Referring now to FIGS. 3 and 4, an end fitting 32 is shown. (In the preferred embodiment, end fittings 32 and 34 are interchangeable with each other.) As shown in FIG. 3, end fitting 32 has a tapered first end 50, within which a counterbore 33 is located. At its second end, the end fitting 32 has a seat 55, which is adapted to receive and hold a frit 38 (as shown in FIG. 2). As also shown in FIG. 3, a passageway 52 extends through the body of end fitting 32, thereby allowing fluid communication therethrough. Although not shown, it should be noted that the counterbore 33 could be threaded to allow connection to tubing through the use of a conventional combination of a ferrule and nut (not shown). In the preferred embodiment, however, the counterbore 33 is tapered to form a generally conical or funnel shape, which ends at one end of the passageway 52. This allows the column 20 to be easily connected in an LC system (as shown in FIG. 5).
Referring now to FIG. 5, column 20 is shown connected to tubing 60 and tubing 70 at the first and second ends, respectively, of the column 20. In FIG. 5, the column 20 is positioned within a cartridge holder 50. The first end of the column 20 is connected to the tubing 60 through the use of a ferrule 66, a metal ring 64, and a male nut 62. As is well known to those skilled in the art, the ferrule 66, ring 64, and male nut 62 all can be slid onto the end of the tubing 60 prior to the placement of the tubing 60 in the counterbore 33. The tubing 60 is then positioned so that the end of the tube 60 is flush against the bottom of the passageway 52 in the end fitting 34. The ferrule 66 fits within the counterbore 33 of the end fitting 34. The ferrule 66 is secured in place by threading the male nut 62 into the cartridge holder 50. This forces the ring 64 against the ferrule 66, which in turn presses the female 66 against the counterbore 33 of the end fitting 34, thus providing a leak-free seal between the end fitting 34 and the tubing 60. As shown in FIG. 5, a second piece of tubing 70 is attached to the second end of the column 20 by a similar combination of a male nut 72, a metal ring 74, and a ferrule 76. The male nut 72 is screwed into the second end of the cartridge holder 50, thereby forcing the metal ring 74 and thus the ferrule 76 against the end fitting 32, creating a leak-free seal between the tubing 70 and the end fitting 32. For best results, I prefer to use ferrules 66 and 76 made of PEEK, metal rings 64 and 74 made of 316 stainless steel, and male nuts 62 and 72 made of PEEK. The combination of a male nut 62, metal ring 64, and ferrule 66 are commercially available from Upchurch Scientific, Inc., of Oak Harbor, Wash., under the trademark "LITETOUCH."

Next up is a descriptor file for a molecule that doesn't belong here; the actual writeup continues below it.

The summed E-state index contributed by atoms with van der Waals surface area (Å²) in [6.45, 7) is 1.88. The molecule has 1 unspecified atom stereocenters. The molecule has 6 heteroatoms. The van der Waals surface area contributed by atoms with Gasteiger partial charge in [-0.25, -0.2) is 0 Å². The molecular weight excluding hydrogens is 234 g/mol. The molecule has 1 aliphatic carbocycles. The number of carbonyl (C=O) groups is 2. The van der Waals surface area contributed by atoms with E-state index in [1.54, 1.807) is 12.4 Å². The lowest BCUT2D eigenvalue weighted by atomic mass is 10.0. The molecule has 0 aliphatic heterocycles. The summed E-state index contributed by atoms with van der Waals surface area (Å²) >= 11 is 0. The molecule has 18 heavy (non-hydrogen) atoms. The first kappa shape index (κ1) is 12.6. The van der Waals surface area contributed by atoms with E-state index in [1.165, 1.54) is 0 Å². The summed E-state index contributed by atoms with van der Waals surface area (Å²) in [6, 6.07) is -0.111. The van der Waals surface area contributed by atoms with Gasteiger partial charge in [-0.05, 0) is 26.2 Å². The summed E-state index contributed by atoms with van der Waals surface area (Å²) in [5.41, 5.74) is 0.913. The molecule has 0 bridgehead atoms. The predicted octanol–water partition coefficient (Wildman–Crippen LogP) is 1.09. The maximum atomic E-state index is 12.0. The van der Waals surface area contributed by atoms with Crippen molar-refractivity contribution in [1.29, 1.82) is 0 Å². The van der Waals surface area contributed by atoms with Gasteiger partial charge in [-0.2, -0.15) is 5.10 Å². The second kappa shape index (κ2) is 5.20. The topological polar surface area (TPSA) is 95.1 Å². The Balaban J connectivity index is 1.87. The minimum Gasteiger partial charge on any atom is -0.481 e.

Referring now to FIGS. 6 and 7, the cartridge holder 50 is shown in greater detail. In FIG. 6, a cross-sectional view of the cartridge holder 50 is shown. The cartridge holder 50 has a hollow, interior area 52 which is adapted to hold the column 20. Obviously, the size of the interior area 52 and the size and length of the cartridge holder 50 will depend on the width and length of the column 20 which is to be held within the interior area 52 of a given cartridge holder 50. The cartridge holder 50 also has threaded bores 54 which extend from outside the cartridge holder 50 to the interior area 52. For best results, I prefer to use a cartridge holder 50 made of aluminum. However, it will be obvious to those skilled in the art that the cartridge holder may be made of any other appropriate metal, such as steel or the like. Similarly, the cartridge holder 50 may be made of PEEK or another appropriate polymer. However, the cartridge holder 50 must be of a sufficiently strong material so that the threads in the bores 54 are strong enough to hold the male nuts 62 and 72 (as shown in FIG. 5) at the relatively high pressures in which the column 20 will be used when the column 20 is connected by tubing 60 and tubing 70 to a LC system (not shown). Of course, the shape of the cartridge holder 50 may vary significantly, so long as the cartridge holder 50 is sufficiently strong to allow a leak-free connection between the tubing 60 and tubing 70 and the column 20 when assembled as shown in FIG. 5.
A brief description of the method by which a column 20 is made should help provide a better understanding of the invention. First, the appropriate components are gathered. An inner tube 30 and an outer tube 25 of appropriate sizes are obtained. (As shown in FIG. 2, the outside diameter of inner tube 30 is preferably quite close in size to the inside diameter of the outer tube 25.) Next, appropriate frits 36 and 38 are placed in the seats 55 of the end fittings 34 and 32, respectively.